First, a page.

Simple Living Tip #1: Reconsider Your Commute (Be a Citydweller)

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The view from my usual seat

I’ve been thinking about the things J and I have done to simplify our lives over the last couple of years, since we started this whole Project Minify in the summer of 2010. We’ve learned as much about what not to do as what to do! In the interest of shaking things up, I’m taking a break from habit change and writing a series of tips (or lessons learned) about simple living.

One of the first things we did, even before starting the blog, was reconsider our commute. We knew in moving from Asheville to Chapel Hill that we wanted to change our driving ways. We were each commuting at least 90 minutes round trip from our cabin in the mountains into town for work each day.

When we moved to the cabin the first month we were married, we thought we would love living in the mountains, in 400 adorable square feet, among the trees and the wildlife. And wildlife we had – we heard owls and coyotes and saw all sorts of critters. I got to see an owl up really close when I hit it with my car. And that sums up what I felt about living in the mountains – I felt really bad about my destructive impact on the mountains I loved. (The owl glanced off the windshield one night as I was driving home. He lived, but he was really pissed off). I wanted to quit driving then and there (especially when I found out that the rural community in which I hit the owl was called Owl Town – I assaulted their mascot with my vehicle!). But what could I do? We drove everywhere. There was no walking, no biking, because we lived on a beautiful winding road where the speed limit was 55 miles an hour. Cars and transfer trucks regularly went 75 down our stretch (that’s 120 kph for you metric folks!) We had to stand behind the mailbox – as far as we could get from the street – and reach around the front of the box in order to safely check the mail. We were always in our cars. It was a 40 minute round trip to get groceries, an hour and a half to work, a minimum of an hour to grab a drink with a friend. We spent $600 to $800 a month on gas. So that affordable little cabin in the mountains, the super cute one with the really low rent? That’s a simple living don’t. Pastoral does not equate simple – we learned that quickly, and reinvented ourselves as urban creatures. Both sick of the auto-dependent lifestyle, when we moved, our first priority was a home accessible to local transit. Fortunately, Chapel Hill has an awesome free bus system, which runs all over town, six days a week (Sundays are our only auto-dependent day during our current ordinary week).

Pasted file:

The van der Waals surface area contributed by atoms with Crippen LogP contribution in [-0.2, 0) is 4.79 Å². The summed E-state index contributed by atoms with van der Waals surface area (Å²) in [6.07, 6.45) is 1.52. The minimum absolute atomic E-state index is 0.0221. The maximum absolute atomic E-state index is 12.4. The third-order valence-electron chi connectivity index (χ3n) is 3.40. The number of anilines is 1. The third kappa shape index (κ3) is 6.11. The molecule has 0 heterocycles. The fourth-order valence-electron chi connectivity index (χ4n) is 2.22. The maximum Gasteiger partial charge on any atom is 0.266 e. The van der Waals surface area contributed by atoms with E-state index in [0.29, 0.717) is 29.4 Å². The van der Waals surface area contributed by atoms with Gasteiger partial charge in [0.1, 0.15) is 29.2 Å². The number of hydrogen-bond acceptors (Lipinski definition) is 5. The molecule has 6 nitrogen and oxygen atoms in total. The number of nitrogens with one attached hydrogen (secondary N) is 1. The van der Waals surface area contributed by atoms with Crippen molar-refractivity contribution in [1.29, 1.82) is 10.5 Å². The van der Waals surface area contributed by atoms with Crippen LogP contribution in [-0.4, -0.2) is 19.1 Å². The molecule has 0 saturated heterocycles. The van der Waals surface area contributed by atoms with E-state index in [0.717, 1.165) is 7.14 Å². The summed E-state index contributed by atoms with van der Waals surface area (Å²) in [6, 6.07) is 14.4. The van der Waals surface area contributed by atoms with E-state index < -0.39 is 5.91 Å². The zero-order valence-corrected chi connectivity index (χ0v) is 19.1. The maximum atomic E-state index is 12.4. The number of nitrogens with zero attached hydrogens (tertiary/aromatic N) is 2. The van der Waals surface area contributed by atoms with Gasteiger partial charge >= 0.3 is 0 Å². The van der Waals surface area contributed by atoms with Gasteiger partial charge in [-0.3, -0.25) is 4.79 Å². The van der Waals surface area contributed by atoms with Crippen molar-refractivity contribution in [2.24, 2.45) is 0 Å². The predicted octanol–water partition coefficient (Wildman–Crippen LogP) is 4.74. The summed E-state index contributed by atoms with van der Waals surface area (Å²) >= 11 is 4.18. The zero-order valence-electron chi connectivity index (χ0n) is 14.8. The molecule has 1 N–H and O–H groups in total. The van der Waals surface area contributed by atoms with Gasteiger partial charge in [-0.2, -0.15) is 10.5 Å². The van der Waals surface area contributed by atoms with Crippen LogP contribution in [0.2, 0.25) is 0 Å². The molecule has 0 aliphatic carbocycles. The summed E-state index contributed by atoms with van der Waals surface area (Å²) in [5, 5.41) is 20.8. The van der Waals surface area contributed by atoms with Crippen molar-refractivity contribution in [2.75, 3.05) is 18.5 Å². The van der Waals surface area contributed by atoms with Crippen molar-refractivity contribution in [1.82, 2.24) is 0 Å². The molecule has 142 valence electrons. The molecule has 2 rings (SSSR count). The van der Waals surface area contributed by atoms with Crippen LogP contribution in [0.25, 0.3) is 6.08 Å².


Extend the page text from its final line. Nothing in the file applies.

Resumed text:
We live a little over a mile and a half from town/campus, which means we can walk or bike, but mostly, we bus it. It’s been one of the best changes we’ve made to our everyday lives. I love the free buses. I particularly love my regular bus driver. Here’s why: One semester my bus broke down on the way to campus. This doesn’t ordinarily happen. I was anxious about being late for class, as I didn’t have quite enough time to disembark and walk it with hopes of being in my seat before class started. My driver got on the radio and asked them to send another bus to get his passengers. When he heard that it was going to take a while, he got on the radio again. “You need to get another bus here now!” he told the dispatcher. “I’ve got to get these children to their school on time!”

We “children,” mostly med school and dentistry and allied health students in our twenties and thirties, rejoiced to have him looking out for us. He did indeed get us to our class on time.

The bus is full of fellow students, faculty, local residents taking the bus to shops to run errands, school children riding to after school programs at the planetarium, little ones catching the bus to daycare with their parents in the morning. We passengers include the local homeless population, the graduate student population, the business class in their suits with their smartphones. It’s a chance to read or listen to music or just relax on the way to or from work and school. My favorite part of the local bus culture is the tradition of thanking the driver as you disembark. Almost everyone does it – my favorite driver asks me how I’m doing every morning when I get on the bus, and wishes me a good day as I disembark, and I always thank him for the ride. It is, on the whole, a dramatic improvement over driving in my Honda (which I still have, by the way. It’s possible to make radical changes in your commute and keep your car, if you’re like me and reluctant to give it up). If you want to live more simply, this is the best advice I can give: think about how to change your morning commute. I know not everyone can do it, but for those who can, it’s well worth moving house to break free of the old automotive. Bus it, bike it, catch the train…you’ll be glad you did!

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